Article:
came. But it was a partial a;nesij as the Epistle shows. It is therefore possible that in 2 Cor. 2:13 we do have a present perfect= preterit punctiliar (cf. evxh/lqon), possible but not quite certain. Paul may have wished to accent the strain of his anxiety up to the time of the arrival of Titus. The aorist would not have done that. The imperfect would not have noted the end of his anxiety. It was durative plus punctiliar. Only the past perfect and the present perfect could do both. The experience may have seemed too vivid to Paul for the past perfect. Hence he uses the (historical dramatic) present perfect. That is certainly a possible interpretation of his idea. Moulton (Prol., p. 238) in the Additional Notes draws back a bit from the preterit use of e;schka. He had advanced it "with great hesitation" and as " a tentative account." "The pure perfect force is found long after Paul's day: thus in the formula of an IOU, o`mologw/ evschke,nai para. sou/ dia. ceiro.j evx oi;kou crh/sin e;ntokon (B. U. 1015 in the early iii/A.D.), 'to, have received and still possess.'" We have ei;lhfa and ei;rhka left. Take ei;lhfa. In Rev. 3:3 we have mnhmo,neue ou=n pw/j ei;lhfaj kai. h;kousaj kai. th,rei├ kai. metano,hson. It is preceded by eu[rkhka in the proper sense. This is an exhortation about the future. If h;kousaj had been avkh,koaj no difficulty would exist. The perfect would emphasize the permanence of the obligation. It is as easy to say that h;kousaj = a perfect as that ei;lhfaj = an aorist. Both are abstractly possible and neither may be true. The reception may seem more a matter to be emphasized as durative than the hearing (punctiliar). It is a fine point, but it is possible. Cf. pepoi,hken kai. evle,hsen in Mk. 5:19. Cf. Jo. 3:32. The mere fact of the use of aorists and perfects side by side does not prove confusion of tenses. It rather argues the other way. It is possible with Blass407 to see the force of each tense in e`w,raken and h;kousen in Jo. 3:32 (cf. 1 Jo. 1:1-3). Note also eivsh,gagen kai. kekoi,nw─ ken, (Ac. 2:28). Cf. Lu. 4:18 where the change is natural. Moulton408 does find such confusion in the illiterate documents among the papyri. Simcox (Lang. of the N. T., p. 105) wishes to know what "distinction of sense" exists between e;labon and tete─ lei,wmai in Ph. 3:12. It is very simple and very clear. ;Elabon denies the sufficiency of Paul's past achievement, tetelei,wmai, denies it as a present reality. Cf. Ro. 13:12. I have already explained ei;lhfa in Rev. 5:7 and 8:5. There is surely no trouble about ei;lhfa in 2:28. In 11:17 again, o[ti ei;lhfej th.n du,nami,n sou th.n mega,lhn kai. evbasi,leusaj, it is not ei;lhfej (punctiliar-durative,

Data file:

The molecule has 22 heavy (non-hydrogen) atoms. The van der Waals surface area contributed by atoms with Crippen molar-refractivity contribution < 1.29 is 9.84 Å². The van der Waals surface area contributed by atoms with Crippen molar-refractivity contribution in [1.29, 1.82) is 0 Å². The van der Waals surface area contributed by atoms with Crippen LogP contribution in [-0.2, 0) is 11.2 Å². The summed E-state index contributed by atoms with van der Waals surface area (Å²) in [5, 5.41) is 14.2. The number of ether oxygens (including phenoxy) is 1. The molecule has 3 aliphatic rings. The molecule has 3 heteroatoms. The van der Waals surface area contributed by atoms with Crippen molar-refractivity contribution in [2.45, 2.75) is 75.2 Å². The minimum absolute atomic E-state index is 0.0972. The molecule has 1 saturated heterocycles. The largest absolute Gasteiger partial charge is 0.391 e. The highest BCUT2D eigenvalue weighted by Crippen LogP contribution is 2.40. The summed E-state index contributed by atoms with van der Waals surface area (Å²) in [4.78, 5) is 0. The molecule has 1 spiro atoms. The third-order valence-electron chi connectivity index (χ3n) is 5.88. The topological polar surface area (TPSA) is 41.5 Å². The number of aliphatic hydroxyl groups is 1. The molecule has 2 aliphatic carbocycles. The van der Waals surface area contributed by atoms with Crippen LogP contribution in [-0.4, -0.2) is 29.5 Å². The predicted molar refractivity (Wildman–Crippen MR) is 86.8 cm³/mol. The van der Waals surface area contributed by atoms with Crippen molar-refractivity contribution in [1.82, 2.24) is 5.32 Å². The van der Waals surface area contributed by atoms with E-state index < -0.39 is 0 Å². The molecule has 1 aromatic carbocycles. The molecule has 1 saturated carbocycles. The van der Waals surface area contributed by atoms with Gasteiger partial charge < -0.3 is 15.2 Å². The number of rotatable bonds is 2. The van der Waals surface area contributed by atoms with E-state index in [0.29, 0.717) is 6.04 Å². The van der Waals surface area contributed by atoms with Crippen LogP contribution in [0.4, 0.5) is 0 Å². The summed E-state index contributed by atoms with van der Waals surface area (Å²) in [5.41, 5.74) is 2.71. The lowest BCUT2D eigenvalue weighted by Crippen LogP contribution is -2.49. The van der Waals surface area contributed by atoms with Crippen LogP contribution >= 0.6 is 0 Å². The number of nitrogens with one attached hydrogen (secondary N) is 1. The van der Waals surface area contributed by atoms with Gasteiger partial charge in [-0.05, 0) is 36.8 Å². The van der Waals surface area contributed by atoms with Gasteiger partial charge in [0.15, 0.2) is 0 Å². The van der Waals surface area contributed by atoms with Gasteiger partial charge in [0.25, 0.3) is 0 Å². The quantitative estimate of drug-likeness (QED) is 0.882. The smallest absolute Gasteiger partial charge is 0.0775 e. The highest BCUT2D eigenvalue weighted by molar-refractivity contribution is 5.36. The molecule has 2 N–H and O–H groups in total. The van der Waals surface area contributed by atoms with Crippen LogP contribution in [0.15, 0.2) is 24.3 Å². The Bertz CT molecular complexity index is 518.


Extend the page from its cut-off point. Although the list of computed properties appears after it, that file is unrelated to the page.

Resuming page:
'receivedst and still hast') that calls for explanation, but evbasi,─ leusaj, which may be used to accent the ingressive idea or as a practical equivalent of the perfect. The use of ei;rhka (Rev. 7: 14) and ei;rhkangrk grk(19:3) seems more like a real preterit than any other examples in the N. T. In 7:14, B reads ei=pon. I would not labour the point over these two examples. If such a confusion of tenses occurred anywhere in the N. T., the Apocalypse would be the place to expect it. And yet even the Apocalypse is entitled to a word in its defence on this point in spite of the fact that Moulton409 "frankly yields" these instances and Blass410 says that "the popular intermixture of the two tenses appears undoubtedly in the Apocalypse." It is to be remembered that the Apocalypse is a series of visions, is intensely dramatic. It is just here that the rhetorical dramatic (historical) perfect so freely granted in the orators would be found. It is wholly possible that in this use of ei;rhka we have only this idiom. "In history the perfect has no place outside of the speeches and the reflective passages in which the author has his say."411 It is curious how aptly Gildersleeve here describes these very instances of the present perfect which are called "aoristic." So I conclude by saying that the N. T. writers may be guilty of this idiom,412 but they have not as yet been proven to be. Cf. evca,rhn o[ti eu[rhka in 2 Jo. 1:4. The distinction between the perf. and pres. is sharply drawn in Jas. 3:7, dama,zetai kai. deda,mastai.